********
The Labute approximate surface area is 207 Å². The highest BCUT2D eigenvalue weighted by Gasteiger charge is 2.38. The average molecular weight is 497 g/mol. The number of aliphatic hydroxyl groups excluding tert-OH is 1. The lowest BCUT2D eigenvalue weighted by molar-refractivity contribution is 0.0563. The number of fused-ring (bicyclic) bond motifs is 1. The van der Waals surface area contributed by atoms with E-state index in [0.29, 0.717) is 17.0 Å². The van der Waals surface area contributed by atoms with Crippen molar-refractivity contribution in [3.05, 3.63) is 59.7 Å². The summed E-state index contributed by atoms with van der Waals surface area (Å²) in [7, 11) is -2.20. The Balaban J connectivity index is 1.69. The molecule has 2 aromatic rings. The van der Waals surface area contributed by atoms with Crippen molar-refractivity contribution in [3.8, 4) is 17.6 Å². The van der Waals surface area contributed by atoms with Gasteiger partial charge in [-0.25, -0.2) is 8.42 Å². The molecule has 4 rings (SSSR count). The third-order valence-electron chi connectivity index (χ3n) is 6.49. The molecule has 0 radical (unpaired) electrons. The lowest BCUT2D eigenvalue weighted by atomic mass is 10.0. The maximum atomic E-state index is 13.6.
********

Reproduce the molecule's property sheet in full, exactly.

The Labute approximate surface area is 207 Å². The highest BCUT2D eigenvalue weighted by Gasteiger charge is 2.38. The average molecular weight is 497 g/mol. The number of aliphatic hydroxyl groups excluding tert-OH is 1. The lowest BCUT2D eigenvalue weighted by molar-refractivity contribution is 0.0563. The number of fused-ring (bicyclic) bond motifs is 1. The van der Waals surface area contributed by atoms with E-state index in [0.29, 0.717) is 17.0 Å². The van der Waals surface area contributed by atoms with Crippen molar-refractivity contribution in [3.05, 3.63) is 59.7 Å². The summed E-state index contributed by atoms with van der Waals surface area (Å²) in [7, 11) is -2.20. The Balaban J connectivity index is 1.69. The molecule has 2 aromatic rings. The van der Waals surface area contributed by atoms with Crippen molar-refractivity contribution in [3.8, 4) is 17.6 Å². The van der Waals surface area contributed by atoms with Gasteiger partial charge in [-0.25, -0.2) is 8.42 Å². The molecule has 4 rings (SSSR count). The third-order valence-electron chi connectivity index (χ3n) is 6.49. The molecule has 0 radical (unpaired) electrons. The lowest BCUT2D eigenvalue weighted by atomic mass is 10.0. The maximum atomic E-state index is 13.6.